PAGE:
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Mol Microbiol. 2015 May;96(4):685-8. doi: 10.1111/mmi.12975. Epub 2015 Mar 21.

Tackling the bottleneck in bacterial signal transduction research: high-throughput identification of signal molecules.

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1
Department of Environmental Protection, Estación Experimental del Zaidín, Consejo Superior de Investigaciones Científicas, C/ Prof. Albareda, 1, Granada, 18008, Spain.

Abstract

Signal transduction processes are typically initiated by the interaction of signal molecules with sensor domains. The current lack of information on the signal molecules that feed into regulatory circuits forms a major bottleneck that hampers the understanding of regulatory processes. McKellar et al. report a high-throughput approach for the identification of signal molecules, which is based on thermal shift assays of recombinant sensor domains in the absence and presence of compounds from commercially available ligand collections. Initial binding studies with the sensor domain of the PctA chemoreceptor of Pseudomonas aeruginosa showed a close match between thermal shift assay results and microcalorimetric studies reported previously. Using thermal shift assays the authors then identify signals that bind to three chemoreceptors of the kiwifruit pathogen P. syringae pv. Actinidiae NZ-V13. Microcalorimetric binding studies and chemotaxis assays have validated the relevance of these ligands. The power of this technique lies in the combination of a high-throughput analytical tool with commercially available compound collections. The approach reported is universal since it can be employed to identify signal molecules to any type of sensor domain. There is no doubt that this technique will facilitate the identification of many signal molecules in future years.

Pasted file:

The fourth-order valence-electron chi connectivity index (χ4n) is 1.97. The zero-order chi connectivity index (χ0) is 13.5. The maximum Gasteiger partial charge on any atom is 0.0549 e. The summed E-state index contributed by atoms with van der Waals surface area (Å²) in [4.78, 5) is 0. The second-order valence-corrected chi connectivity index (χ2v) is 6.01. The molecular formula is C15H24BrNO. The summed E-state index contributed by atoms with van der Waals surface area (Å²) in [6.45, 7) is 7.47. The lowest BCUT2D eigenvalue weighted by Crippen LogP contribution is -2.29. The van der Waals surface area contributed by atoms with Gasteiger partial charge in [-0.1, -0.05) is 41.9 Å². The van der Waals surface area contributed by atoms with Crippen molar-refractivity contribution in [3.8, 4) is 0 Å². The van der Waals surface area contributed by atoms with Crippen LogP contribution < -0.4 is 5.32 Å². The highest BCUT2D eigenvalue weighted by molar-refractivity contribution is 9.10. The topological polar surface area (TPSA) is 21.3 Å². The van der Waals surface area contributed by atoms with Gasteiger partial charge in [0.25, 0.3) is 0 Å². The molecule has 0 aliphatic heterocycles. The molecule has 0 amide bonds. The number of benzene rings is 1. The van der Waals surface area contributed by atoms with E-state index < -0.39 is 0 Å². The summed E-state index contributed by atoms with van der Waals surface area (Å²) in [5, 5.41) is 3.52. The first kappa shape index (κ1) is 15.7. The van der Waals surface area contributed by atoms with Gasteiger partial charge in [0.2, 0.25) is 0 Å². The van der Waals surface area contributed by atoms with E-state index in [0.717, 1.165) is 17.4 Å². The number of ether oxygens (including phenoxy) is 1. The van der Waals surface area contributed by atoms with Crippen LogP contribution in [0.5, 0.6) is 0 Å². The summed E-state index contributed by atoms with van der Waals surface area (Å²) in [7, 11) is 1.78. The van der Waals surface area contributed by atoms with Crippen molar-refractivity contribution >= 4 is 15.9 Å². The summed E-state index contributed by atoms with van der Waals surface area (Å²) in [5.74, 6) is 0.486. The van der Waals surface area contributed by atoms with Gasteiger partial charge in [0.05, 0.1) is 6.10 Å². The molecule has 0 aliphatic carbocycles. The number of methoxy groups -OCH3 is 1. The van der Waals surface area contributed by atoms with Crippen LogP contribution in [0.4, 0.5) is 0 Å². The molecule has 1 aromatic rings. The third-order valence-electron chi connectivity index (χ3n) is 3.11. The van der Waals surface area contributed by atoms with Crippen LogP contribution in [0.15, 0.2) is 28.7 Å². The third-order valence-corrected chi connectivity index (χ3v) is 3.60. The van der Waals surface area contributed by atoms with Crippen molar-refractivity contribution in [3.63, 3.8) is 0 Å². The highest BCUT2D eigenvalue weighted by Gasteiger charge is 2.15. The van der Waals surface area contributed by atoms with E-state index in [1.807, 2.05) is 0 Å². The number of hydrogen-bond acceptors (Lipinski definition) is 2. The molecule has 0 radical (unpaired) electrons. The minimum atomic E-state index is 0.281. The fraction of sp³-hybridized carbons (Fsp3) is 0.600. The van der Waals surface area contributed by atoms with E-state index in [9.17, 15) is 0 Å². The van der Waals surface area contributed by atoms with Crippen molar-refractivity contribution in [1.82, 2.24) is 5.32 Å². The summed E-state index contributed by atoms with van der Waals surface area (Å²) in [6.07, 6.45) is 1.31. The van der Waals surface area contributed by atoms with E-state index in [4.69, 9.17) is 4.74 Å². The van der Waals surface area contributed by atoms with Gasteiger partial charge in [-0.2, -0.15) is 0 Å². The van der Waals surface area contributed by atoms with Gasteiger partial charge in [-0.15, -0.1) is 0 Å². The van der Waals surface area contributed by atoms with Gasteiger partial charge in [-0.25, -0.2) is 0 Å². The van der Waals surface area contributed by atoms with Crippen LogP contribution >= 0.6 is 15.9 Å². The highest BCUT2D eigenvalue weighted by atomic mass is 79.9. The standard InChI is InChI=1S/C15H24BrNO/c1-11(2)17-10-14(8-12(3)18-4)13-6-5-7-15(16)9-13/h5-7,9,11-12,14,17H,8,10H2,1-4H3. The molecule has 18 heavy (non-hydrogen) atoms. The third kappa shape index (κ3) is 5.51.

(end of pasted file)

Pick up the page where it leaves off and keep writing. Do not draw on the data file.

PMID:
25708679
DOI:
10.1111/mmi.12975
[Indexed for MEDLINE]
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